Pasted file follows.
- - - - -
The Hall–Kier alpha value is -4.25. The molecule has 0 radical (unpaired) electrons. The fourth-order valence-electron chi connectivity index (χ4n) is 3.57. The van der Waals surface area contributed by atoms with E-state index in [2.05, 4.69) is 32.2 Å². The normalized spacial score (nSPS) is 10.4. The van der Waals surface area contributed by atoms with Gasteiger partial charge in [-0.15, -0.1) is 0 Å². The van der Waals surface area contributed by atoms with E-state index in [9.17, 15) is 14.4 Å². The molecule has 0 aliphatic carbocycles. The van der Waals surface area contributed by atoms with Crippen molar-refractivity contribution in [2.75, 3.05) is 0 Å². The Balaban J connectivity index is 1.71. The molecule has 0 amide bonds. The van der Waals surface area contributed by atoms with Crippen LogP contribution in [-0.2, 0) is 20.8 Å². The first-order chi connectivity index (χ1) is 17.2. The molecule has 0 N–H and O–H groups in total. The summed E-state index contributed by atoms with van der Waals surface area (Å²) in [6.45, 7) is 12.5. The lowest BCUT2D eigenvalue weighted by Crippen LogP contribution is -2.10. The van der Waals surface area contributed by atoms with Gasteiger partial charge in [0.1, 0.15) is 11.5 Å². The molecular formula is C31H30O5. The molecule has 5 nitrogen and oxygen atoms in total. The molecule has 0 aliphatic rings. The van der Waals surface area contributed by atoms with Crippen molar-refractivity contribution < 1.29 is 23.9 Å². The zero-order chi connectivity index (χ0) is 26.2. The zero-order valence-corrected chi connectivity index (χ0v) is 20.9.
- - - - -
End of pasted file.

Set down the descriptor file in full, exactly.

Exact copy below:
The Hall–Kier alpha value is -4.25. The molecule has 0 radical (unpaired) electrons. The fourth-order valence-electron chi connectivity index (χ4n) is 3.57. The van der Waals surface area contributed by atoms with E-state index in [2.05, 4.69) is 32.2 Å². The normalized spacial score (nSPS) is 10.4. The van der Waals surface area contributed by atoms with Gasteiger partial charge in [-0.15, -0.1) is 0 Å². The van der Waals surface area contributed by atoms with E-state index in [9.17, 15) is 14.4 Å². The molecule has 0 aliphatic carbocycles. The van der Waals surface area contributed by atoms with Crippen molar-refractivity contribution in [2.75, 3.05) is 0 Å². The Balaban J connectivity index is 1.71. The molecule has 0 amide bonds. The van der Waals surface area contributed by atoms with Crippen LogP contribution in [-0.2, 0) is 20.8 Å². The first-order chi connectivity index (χ1) is 17.2. The molecule has 0 N–H and O–H groups in total. The summed E-state index contributed by atoms with van der Waals surface area (Å²) in [6.45, 7) is 12.5. The lowest BCUT2D eigenvalue weighted by Crippen LogP contribution is -2.10. The van der Waals surface area contributed by atoms with Gasteiger partial charge in [0.1, 0.15) is 11.5 Å². The molecular formula is C31H30O5. The molecule has 5 nitrogen and oxygen atoms in total. The molecule has 0 aliphatic rings. The van der Waals surface area contributed by atoms with Crippen molar-refractivity contribution < 1.29 is 23.9 Å². The zero-order chi connectivity index (χ0) is 26.2. The zero-order valence-corrected chi connectivity index (χ0v) is 20.9.